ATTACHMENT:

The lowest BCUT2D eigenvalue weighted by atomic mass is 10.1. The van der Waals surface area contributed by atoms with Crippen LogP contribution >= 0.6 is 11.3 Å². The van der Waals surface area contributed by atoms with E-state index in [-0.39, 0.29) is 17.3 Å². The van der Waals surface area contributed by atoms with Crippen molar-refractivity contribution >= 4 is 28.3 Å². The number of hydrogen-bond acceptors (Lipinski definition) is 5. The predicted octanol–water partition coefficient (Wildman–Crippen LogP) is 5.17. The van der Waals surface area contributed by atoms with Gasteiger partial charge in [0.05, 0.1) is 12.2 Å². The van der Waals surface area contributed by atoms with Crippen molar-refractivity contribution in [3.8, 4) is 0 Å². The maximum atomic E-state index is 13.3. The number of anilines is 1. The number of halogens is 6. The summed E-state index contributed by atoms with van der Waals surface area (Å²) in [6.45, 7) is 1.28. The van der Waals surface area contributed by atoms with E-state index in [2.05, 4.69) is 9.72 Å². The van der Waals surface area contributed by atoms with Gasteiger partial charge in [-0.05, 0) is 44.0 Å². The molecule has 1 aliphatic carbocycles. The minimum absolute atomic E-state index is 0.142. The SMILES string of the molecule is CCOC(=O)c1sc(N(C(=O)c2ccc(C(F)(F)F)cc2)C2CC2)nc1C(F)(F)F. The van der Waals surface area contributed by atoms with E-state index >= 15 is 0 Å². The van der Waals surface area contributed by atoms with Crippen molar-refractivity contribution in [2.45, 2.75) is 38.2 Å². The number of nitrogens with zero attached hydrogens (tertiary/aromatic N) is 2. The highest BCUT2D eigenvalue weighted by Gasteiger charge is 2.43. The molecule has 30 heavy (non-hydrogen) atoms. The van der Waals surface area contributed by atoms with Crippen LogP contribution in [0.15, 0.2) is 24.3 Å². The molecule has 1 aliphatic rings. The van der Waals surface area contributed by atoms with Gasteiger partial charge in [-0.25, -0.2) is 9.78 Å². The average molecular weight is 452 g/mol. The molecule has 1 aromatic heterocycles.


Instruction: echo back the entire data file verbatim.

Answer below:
The lowest BCUT2D eigenvalue weighted by atomic mass is 10.1. The van der Waals surface area contributed by atoms with Crippen LogP contribution >= 0.6 is 11.3 Å². The van der Waals surface area contributed by atoms with E-state index in [-0.39, 0.29) is 17.3 Å². The van der Waals surface area contributed by atoms with Crippen molar-refractivity contribution >= 4 is 28.3 Å². The number of hydrogen-bond acceptors (Lipinski definition) is 5. The predicted octanol–water partition coefficient (Wildman–Crippen LogP) is 5.17. The van der Waals surface area contributed by atoms with Gasteiger partial charge in [0.05, 0.1) is 12.2 Å². The van der Waals surface area contributed by atoms with Crippen molar-refractivity contribution in [3.8, 4) is 0 Å². The maximum atomic E-state index is 13.3. The number of anilines is 1. The number of halogens is 6. The summed E-state index contributed by atoms with van der Waals surface area (Å²) in [6.45, 7) is 1.28. The van der Waals surface area contributed by atoms with E-state index in [2.05, 4.69) is 9.72 Å². The van der Waals surface area contributed by atoms with Gasteiger partial charge in [-0.05, 0) is 44.0 Å². The molecule has 1 aliphatic carbocycles. The minimum absolute atomic E-state index is 0.142. The SMILES string of the molecule is CCOC(=O)c1sc(N(C(=O)c2ccc(C(F)(F)F)cc2)C2CC2)nc1C(F)(F)F. The van der Waals surface area contributed by atoms with E-state index >= 15 is 0 Å². The van der Waals surface area contributed by atoms with Crippen molar-refractivity contribution in [2.45, 2.75) is 38.2 Å². The number of nitrogens with zero attached hydrogens (tertiary/aromatic N) is 2. The highest BCUT2D eigenvalue weighted by Gasteiger charge is 2.43. The molecule has 30 heavy (non-hydrogen) atoms. The van der Waals surface area contributed by atoms with Crippen LogP contribution in [0.15, 0.2) is 24.3 Å². The molecule has 1 aliphatic rings. The van der Waals surface area contributed by atoms with Gasteiger partial charge in [-0.25, -0.2) is 9.78 Å². The average molecular weight is 452 g/mol. The molecule has 1 aromatic heterocycles.